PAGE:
NAPLEX Question of the Week: Vaccines in Pregnancy

This week's question involves vaccination in pregnancy. Are you up for the challenge?
NAPLEX Question of the Week: Vaccines in Pregnancy
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A 23-year-old female presents to local retail pharmacy on 2-15-22. She is currently on week 29 of her pregnancy and PMH reveals that she has history of depression, asthma, and had an episode of varicella-zoster virus when she was 2 years old. She is currently on sertraline 50 mg once daily, albuterol 90 mcg per actuation PRN shortness of breath, fluticasone HFA 110mcg inhaled BID, and a multi-vitamin with folic acid once daily. Her doctor has recommended her to receive vaccinations to protect her and her baby and would like to get all the vaccinations done today. She is not planning to travel internationally and vaccination records reveal the following:

DOB: 6/10/1998, 23 YO F

Haemophilus influenzae type b vaccine (ActHIB) series complete on 11/15/1998

Rotavirus (Rotarix) series complete on 11/15/1998

Hepatitis vaccine (Energerix-B) series complete 1/16/1999

DTaP vaccine (Daptacel) Series complete on 7/20/2003

Poliovirus vaccine (IPOL) series complete on 7/20/2003

MMR (M-M-R II) series complete on 7/20/2003

Meningococcal ACWY vaccine (Menactra) series complete on 8/5/2014

Varicella vaccine (Varivax) one dose at the age of 1 on 6/10/1999

Influenza vaccine (Fluarix) one dose on 1/8/2021

COVID-19 vaccine (Moderna) series complete on 2/28/21

Which of the following vaccines can she receive today?

A. Influenza IIV vaccine

B. Influenza LAIV4 vaccine

C. Varicella vaccine second dose

D. PCV13 vaccine

E. Tdap vaccine

F. COVID-19 booster vaccine

G. HPV Vaccine first dose

Answers with rationale: 

Answer choices A, E, and F are correct

Vaccinations is one of the primary methods of preventing diseases such as the polio virus. Most individuals in the United States receive many of their vaccinations in their childhood. What is not commonly discussed is vaccinations during pregnancy, of which a few of the following vaccines are safe and indicated for administration during pregnancy. All the following recommendations are supported by the Center for Disease Control (CDC).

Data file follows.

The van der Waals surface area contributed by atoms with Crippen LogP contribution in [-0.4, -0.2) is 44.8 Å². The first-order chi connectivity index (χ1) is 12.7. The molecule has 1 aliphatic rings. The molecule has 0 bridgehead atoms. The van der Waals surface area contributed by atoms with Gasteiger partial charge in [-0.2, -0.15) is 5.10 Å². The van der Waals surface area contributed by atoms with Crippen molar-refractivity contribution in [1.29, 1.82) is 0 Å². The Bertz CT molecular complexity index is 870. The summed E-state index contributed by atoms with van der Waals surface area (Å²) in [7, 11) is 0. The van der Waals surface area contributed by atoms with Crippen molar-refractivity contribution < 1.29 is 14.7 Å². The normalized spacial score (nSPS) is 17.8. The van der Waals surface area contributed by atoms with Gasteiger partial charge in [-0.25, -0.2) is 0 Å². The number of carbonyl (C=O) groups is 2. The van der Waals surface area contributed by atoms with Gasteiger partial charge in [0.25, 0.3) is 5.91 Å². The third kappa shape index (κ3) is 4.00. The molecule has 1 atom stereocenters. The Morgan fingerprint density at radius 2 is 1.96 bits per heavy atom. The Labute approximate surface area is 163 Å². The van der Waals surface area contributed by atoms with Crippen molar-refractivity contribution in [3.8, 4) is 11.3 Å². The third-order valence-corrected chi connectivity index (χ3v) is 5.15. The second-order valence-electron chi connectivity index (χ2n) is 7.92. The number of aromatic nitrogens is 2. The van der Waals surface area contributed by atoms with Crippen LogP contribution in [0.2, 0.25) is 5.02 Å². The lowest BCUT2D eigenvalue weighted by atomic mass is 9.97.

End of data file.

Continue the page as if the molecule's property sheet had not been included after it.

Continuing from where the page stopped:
Answer choice A is correct as pregnant patients are more likely to have severe complications from the flu due to changes in body’s function, thus risking harm to the fetus. Annual influenza vaccinations are vital to the protection of the mom and the baby from influenza related complications. The IIV influenza vaccine is an inactivated vaccine, thus safe for administration for pregnant patients.

Answer Choice B is incorrect as LAIV4 influenza vaccine is a live vaccine, thus contraindicated in use in pregnant patients as this could harm the fetus as the live virus can cross the placenta, causing infection.

Answer Choice C is incorrect similar to the lines of the LAIV4 vaccine in that the varicella vaccine is a live vaccine and administration could harm the fetus. Even though the patient has not completed the varicella vaccination series, the patient has history of varicella-zoster infection, thus does not need to finish the series.

Answer Choice D is incorrect as the patient does not have an indication for PCV13. Although, the patient does have a chronic lung disease condition, asthma, the CDC does not recommend PCV for the age group of 19 – 64 unless the patient is on immunosuppressive therapy or is considered immunocompromised (HIV infection, cancer, recent solid organ transplant, etc.), has cochlear implants, or has CSF leaks. The patient would be eligible to receive the PPSV23 vaccine as the CDC recommends those with chronic lung conditions ages 19 – 64 to receive the vaccine.

Answer Choice E is correct as the CDC recommends the Tdap vaccine for pregnant patients in their third trimester (weeks 27 – 36) as the complication of pertussis is life threatening to newborns. Per CDC, 7 out of 10 newborns under the age of 2 months will perish form pertussis infection and the newborns cannot receive Tdap at that age. Having the Tdap vaccine during the third trimester will pass the mother’s antibodies to the fetus, giving the newborn some protection from pertussis.

Answer Choice F is correct as the CDC has approved the use of COVID-19 vaccinations in pregnant patients as the vaccines are safe and the benefits of protection against COVID-19 outweighs the risks posed by vaccination. The patient has received the Moderna vaccine prior to pregnancy and has been 5 months since her last dose, thus she is eligible to receive the Moderna booster vaccine or for a heterologous booster could receive the Pfizer mRNA or Johnson and Johnson adenovirus vaccine, with the Pfizer vaccine being preferred.

Answer Choice G is incorrect as the CDC does not recommend the HPV vaccine for pregnant women as more research is needed to support safe use in pregnant patients. Once the patient has delivered her baby, the patient would be eligible for the HPV vaccine.

A great resource for vaccinations in pregnancy can be found at the CDC website here: https://www.cdc.gov/vaccines/pregnancy/index.html

Have a great week everyone!

Dr. B

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